"We can't want this more than the parties want it." Through two U.S. Administrations, this has been a constant refrain from U.S. officials discussing peace between Israel and the Palestinians. Yet wanting it more than the parties may be exactly where the Obama Administration finds itself Thursday after the Arab League endorsed Palestinian Authority President Mahmoud Abbas' preconditions for entering direct talks with the Israelis. Despite strenuous U.S. efforts to cajole him into unconditional direct talks, the Palestinian leader is insisting on written guarantees that Israel will halt all settlement construction in the West Bank and East Jerusalem, and that the basis of a peace agreement to be negotiated at such talks will be Israel's borders from before the 1967 war. Israel's Vice Prime Minister Silvan Shalom on Wednesday declared the Palestinian preconditions "impossible," and Prime Minister Benjamin Netanyahu warned that his government would collapse if he tried to extend his partial settlement freeze beyond its Sept. 26 deadline.
Because Palestinian skepticism of Israel's intentions runs so deep, Abbas could not even count on an endorsement by his own Fatah movement to participate in indirect talks under the auspices of the Obama Administration; instead he had to secure a mandate from the Arab League earlier this year. Nothing that transpired in the indirect talks mediated by U.S. envoy George Mitchell has given Abbas any confidence that direct talks will yield a credible agreement.
Palestinian reticence is grounded in a well-founded belief that Netanyahu has no intention of offering what the Palestinians consider their minimum requirements for a credible peace; indeed, Netanyahu has made clear that he'll expect the Palestinians to settle for less than the terms offered by former Prime Ministers Ehud Barak and Ehud Olmert, in 2000 and 2008 respectively, both of which were rejected by the Palestinians as too little and by Netanyahu as too much. The Palestinian leadership believes Netanyahu is not serious about a peace agreement, and is looking to the U.S. to pressure Israel into making concessions it is unlikely to make willingly. They're leery of open-ended, ill-defined talks that create an illusion of progress and alleviate pressure for U.S. intervention all while further enfeebling the already diminished Palestinian leader in the eyes of his own people. That's why Abbas, backed by the Arab League, is setting conditions for coming to the table.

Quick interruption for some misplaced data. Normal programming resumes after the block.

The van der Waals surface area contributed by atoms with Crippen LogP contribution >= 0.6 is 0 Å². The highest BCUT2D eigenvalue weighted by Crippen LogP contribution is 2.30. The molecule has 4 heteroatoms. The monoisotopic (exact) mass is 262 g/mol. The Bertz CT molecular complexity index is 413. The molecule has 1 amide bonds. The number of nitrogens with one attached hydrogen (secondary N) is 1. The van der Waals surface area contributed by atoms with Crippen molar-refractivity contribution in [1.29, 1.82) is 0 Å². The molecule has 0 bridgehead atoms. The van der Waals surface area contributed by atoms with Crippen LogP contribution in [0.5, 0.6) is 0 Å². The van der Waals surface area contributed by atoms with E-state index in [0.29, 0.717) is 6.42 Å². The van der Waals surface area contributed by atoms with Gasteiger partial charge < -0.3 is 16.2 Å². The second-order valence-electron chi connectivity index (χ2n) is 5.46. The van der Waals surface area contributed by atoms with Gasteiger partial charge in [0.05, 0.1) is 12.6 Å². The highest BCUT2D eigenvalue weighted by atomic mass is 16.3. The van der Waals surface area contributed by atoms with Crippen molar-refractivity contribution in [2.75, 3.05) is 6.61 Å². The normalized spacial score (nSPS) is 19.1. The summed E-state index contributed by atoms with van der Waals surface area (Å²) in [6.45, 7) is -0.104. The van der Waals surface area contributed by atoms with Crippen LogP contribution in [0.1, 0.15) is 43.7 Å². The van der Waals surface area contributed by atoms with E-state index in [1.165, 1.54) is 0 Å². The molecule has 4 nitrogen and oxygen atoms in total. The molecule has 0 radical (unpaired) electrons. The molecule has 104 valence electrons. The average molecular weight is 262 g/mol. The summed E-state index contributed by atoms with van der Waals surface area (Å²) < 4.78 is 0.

Netanyahu, by contrast, has pushed hard for direct talks with no preconditions, although it's unlikely that he believes such talks can produce an agreement acceptable to both sides if that were true, he'd have no trouble coaxing Abbas to the table. The Israeli leader is under no domestic political pressure to produce a peace deal, and his government believes Abbas' diminished political status makes him incapable of delivering a binding agreement. Netanyahu's top aides also scorn the idea that an agreement to end the conflict can be reached within the next two years. The only pressure on Netanyahu to talk to the Palestinians, in fact, comes from the U.S., and he has proved adept at walking that pressure back to within his comfort level. The Israelis are well aware that to head off pressure for the U.S. to take a more direct role in shaping the terms for peace, they need to demonstrate that there's at least a continued process between them and the Palestinians.
For its part, the Obama Administration's own motivation in pressing for direct talks is unclear, particularly at a moment when the gulf between the two sides makes reaching agreement highly unlikely. Netanyahu treats talks with the Palestinians as the beginning of a process that ought to be given years, with no reference to the two decades of peacemaking that preceded it (most of which he opposed). Abbas and the Arab League will only countenance talks on a limited timeline designed to achieve a final agreement based on previous negotiations. Forcing the parties together in direct talks will put the Israelis and Palestinians on the spot, but if they can't agree it will also put the U.S. on the spot.
"These discussions are bound to expose just how large the gaps are between Israel and the Palestinians, and who is serious about reaching an agreement and who isn't. Does the President really want such a moment of truth this fall ...?" wrote former longtime U.S. Middle East peace negotiator Aaron David Miller on Thursday.
Direct talks between Netanyahu and Abbas may simply clarify that the two-state solution to the conflict that Obama has made a cornerstone of his foreign policy is unlikely to be achieved unless the U.S. is willing in conjunction with the wider international community to put a deal on the table that neither side would willingly take if left to its own devices. Such an agreement would likely involve painful compromises for Israel on Jerusalem, borders and settlements, and painful compromises for the Palestinians on refugees. But the Administration's growing reluctance, in the face of domestic political criticism, to put pressure on the Israelis, may make an impasse in direct negotiations an uncomfortable moment for Obama. And if it becomes clear that negotiations are going nowhere, the prospects for confrontation on the ground are likely to grow.